Iosi Havilio



By Paula McGrath.

If in recent times the ‘literary’ novel has polarised into two distinct types — the expansive, all-encompassing Jonathan Franzen kind, and the other, more modest variety, slim volumes of spare, detatched prose, like Ben Lerner‘s Leaving The Atocha StationParadises belongs firmly to the latter. It follows an episodic structure, and this, combined with the uncomplicated sentence structure of its first person, present tense prose, makes it deceptive in its apparent simplicity.

Paradises opens a few years after Iosi Havilio‘s earlier novel Open Door ends, and follows its unnamed, recently widowed protagonist as she moves with her four year old son, Simón, from rural Open Door to Buenos Aires. Chapter by chapter, she finds accommodation, employment, meets an array of misfits, parties, sometimes takes care of, sometimes neglects Simon, considers participating in a robbery, and other somewhat random situations.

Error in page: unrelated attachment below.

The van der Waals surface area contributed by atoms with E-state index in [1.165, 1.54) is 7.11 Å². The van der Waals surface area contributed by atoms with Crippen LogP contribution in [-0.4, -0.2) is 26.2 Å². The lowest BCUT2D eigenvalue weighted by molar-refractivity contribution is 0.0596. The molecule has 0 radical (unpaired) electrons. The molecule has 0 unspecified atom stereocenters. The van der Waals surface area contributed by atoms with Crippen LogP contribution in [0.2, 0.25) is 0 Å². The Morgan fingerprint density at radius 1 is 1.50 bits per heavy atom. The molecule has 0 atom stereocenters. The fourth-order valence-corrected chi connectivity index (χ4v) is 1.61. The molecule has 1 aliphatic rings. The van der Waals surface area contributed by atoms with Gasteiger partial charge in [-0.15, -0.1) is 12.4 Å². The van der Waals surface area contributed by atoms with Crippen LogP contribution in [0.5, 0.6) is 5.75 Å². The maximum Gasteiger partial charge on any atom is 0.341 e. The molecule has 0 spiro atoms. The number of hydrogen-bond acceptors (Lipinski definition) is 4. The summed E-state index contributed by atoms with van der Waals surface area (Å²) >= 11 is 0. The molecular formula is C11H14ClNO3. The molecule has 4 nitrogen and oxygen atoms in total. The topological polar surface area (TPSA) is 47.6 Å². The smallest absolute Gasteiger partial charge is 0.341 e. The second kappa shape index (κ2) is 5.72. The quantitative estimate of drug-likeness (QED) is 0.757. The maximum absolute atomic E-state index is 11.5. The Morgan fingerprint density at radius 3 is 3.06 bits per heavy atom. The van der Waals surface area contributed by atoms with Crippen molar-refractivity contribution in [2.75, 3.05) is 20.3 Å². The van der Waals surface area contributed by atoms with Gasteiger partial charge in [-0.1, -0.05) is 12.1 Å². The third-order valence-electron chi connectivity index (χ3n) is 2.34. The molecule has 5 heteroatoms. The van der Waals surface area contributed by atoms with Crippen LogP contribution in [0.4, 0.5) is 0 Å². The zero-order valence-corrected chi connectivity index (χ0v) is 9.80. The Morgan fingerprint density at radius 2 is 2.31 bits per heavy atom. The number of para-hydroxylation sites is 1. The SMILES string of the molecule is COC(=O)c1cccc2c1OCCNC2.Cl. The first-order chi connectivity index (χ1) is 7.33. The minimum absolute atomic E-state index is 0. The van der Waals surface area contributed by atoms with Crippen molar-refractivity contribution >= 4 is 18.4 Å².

Wanted: reviewer for Iosi Havilio


We’re looking someone to review Paradises by Iosi Havilio (published by And Other Stories), for gorse online. We can’t pay a fortune, but there is a small fee for reviews. If interested, please get in touch: info[at]gorse[dot]ie. We have a reviewer.

From an interview with Iosi Havilio:

Do you believe in Ricardo’s Piglia’s assertion that “All great literature is political”?

Of course, either by action or by omission. In fact I believe that the best political literature is the one that doesn’t speak of politics. Just as the best love stories don’t need to speak about sentiments.